Tariff Wars and Trade Deals with Costly Government

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    We study a simple model of tariff wars and trade deals in which government revenue collection and disbursement uses resources. The introduction of costly governments leads to lower non–cooperative tariffs, the possibility that a less costly government may win a tariff war, and fully cooperative trade deals where countries lower tariffs but do not eliminate them, even with lump–sum taxes and transfers.

    Are Countercyclical Fiscal Policies Counterproductive?

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    Economists generally believe that countercyclical fiscal policies have stabilizing effects that work through automatic stabilizers and discretionary actions. Analyses underlying this conventional wisdom focus on intratemporal margins: how employment and personal income respond in the short run to changes in government expenditures and taxes. But in economic downturns, countercyclical policies increase government indebtedness, raising future debt service obligations. These new expenditure commitments must be financed by some mix of higher taxes, lower spending, or higher money growth in the future. Expectations of how future policies will adjust change current savings rates and the efficacy of countercyclical policies. It is thus possible for responses to expected future policies to exacerbate and prolong recessions. This paper highlights these expectations effects. Connecting the theory to U.S. data we find: (1) through this expectations channel, countercyclical policies may create a business cycle when there would be no cycle in the absence of countercyclical policies; (2) nontrivial fractions of variation in investment and velocity can be explained by variation in macro policies alone---without any nonpolicy sources of fluctuation; and (3) persistence in key macro variables can arise solely from expectations of policy.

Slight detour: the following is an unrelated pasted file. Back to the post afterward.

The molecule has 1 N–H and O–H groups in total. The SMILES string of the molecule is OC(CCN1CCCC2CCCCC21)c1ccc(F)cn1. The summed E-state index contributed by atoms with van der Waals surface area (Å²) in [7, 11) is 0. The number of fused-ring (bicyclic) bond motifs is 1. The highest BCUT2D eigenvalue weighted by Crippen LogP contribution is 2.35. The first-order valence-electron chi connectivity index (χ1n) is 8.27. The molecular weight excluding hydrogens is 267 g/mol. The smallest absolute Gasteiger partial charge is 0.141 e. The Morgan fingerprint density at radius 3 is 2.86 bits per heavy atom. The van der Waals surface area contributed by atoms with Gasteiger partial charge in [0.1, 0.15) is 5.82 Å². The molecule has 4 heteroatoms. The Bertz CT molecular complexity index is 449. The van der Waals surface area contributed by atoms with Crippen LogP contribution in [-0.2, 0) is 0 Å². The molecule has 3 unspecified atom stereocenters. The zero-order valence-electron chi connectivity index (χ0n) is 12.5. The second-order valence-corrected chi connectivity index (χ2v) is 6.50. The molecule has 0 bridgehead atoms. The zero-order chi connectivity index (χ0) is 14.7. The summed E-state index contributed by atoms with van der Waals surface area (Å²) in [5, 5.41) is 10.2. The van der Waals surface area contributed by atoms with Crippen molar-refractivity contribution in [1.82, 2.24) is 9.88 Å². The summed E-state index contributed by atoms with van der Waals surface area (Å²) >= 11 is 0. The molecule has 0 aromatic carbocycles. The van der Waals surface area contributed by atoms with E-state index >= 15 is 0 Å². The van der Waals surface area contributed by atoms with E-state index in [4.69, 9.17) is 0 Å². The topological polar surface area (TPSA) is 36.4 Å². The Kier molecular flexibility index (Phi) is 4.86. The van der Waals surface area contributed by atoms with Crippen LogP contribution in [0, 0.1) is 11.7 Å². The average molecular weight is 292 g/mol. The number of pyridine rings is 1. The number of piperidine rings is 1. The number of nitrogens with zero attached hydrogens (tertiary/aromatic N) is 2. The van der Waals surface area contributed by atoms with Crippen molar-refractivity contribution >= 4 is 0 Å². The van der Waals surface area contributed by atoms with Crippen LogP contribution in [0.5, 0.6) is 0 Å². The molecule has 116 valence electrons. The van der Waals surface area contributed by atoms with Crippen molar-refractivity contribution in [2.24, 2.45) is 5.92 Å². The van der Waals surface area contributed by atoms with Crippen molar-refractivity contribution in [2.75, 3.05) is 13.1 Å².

The Price Level, the Quantity Theory of Money, and the Fiscal Theory of the Price Level